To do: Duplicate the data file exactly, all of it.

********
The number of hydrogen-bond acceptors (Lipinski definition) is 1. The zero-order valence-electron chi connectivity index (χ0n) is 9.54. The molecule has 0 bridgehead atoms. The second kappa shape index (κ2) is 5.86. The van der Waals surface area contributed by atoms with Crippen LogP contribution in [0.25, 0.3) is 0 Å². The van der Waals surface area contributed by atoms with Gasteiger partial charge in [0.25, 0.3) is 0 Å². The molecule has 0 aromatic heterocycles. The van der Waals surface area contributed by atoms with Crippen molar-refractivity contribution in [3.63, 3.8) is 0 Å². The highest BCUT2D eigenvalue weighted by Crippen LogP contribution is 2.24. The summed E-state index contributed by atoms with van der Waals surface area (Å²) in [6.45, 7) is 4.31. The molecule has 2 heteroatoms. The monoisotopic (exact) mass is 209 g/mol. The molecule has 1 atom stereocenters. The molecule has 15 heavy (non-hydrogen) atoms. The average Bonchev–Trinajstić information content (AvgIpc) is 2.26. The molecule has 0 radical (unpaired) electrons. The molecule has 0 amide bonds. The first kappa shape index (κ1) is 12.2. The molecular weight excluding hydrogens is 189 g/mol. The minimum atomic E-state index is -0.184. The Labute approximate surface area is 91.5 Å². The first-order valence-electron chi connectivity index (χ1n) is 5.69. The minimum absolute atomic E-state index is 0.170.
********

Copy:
The number of hydrogen-bond acceptors (Lipinski definition) is 1. The zero-order valence-electron chi connectivity index (χ0n) is 9.54. The molecule has 0 bridgehead atoms. The second kappa shape index (κ2) is 5.86. The van der Waals surface area contributed by atoms with Crippen LogP contribution in [0.25, 0.3) is 0 Å². The van der Waals surface area contributed by atoms with Gasteiger partial charge in [0.25, 0.3) is 0 Å². The molecule has 0 aromatic heterocycles. The van der Waals surface area contributed by atoms with Crippen molar-refractivity contribution in [3.63, 3.8) is 0 Å². The highest BCUT2D eigenvalue weighted by Crippen LogP contribution is 2.24. The summed E-state index contributed by atoms with van der Waals surface area (Å²) in [6.45, 7) is 4.31. The molecule has 2 heteroatoms. The monoisotopic (exact) mass is 209 g/mol. The molecule has 1 atom stereocenters. The molecule has 15 heavy (non-hydrogen) atoms. The average Bonchev–Trinajstić information content (AvgIpc) is 2.26. The molecule has 0 radical (unpaired) electrons. The molecule has 0 amide bonds. The first kappa shape index (κ1) is 12.2. The molecular weight excluding hydrogens is 189 g/mol. The minimum atomic E-state index is -0.184. The Labute approximate surface area is 91.5 Å². The first-order valence-electron chi connectivity index (χ1n) is 5.69. The minimum absolute atomic E-state index is 0.170.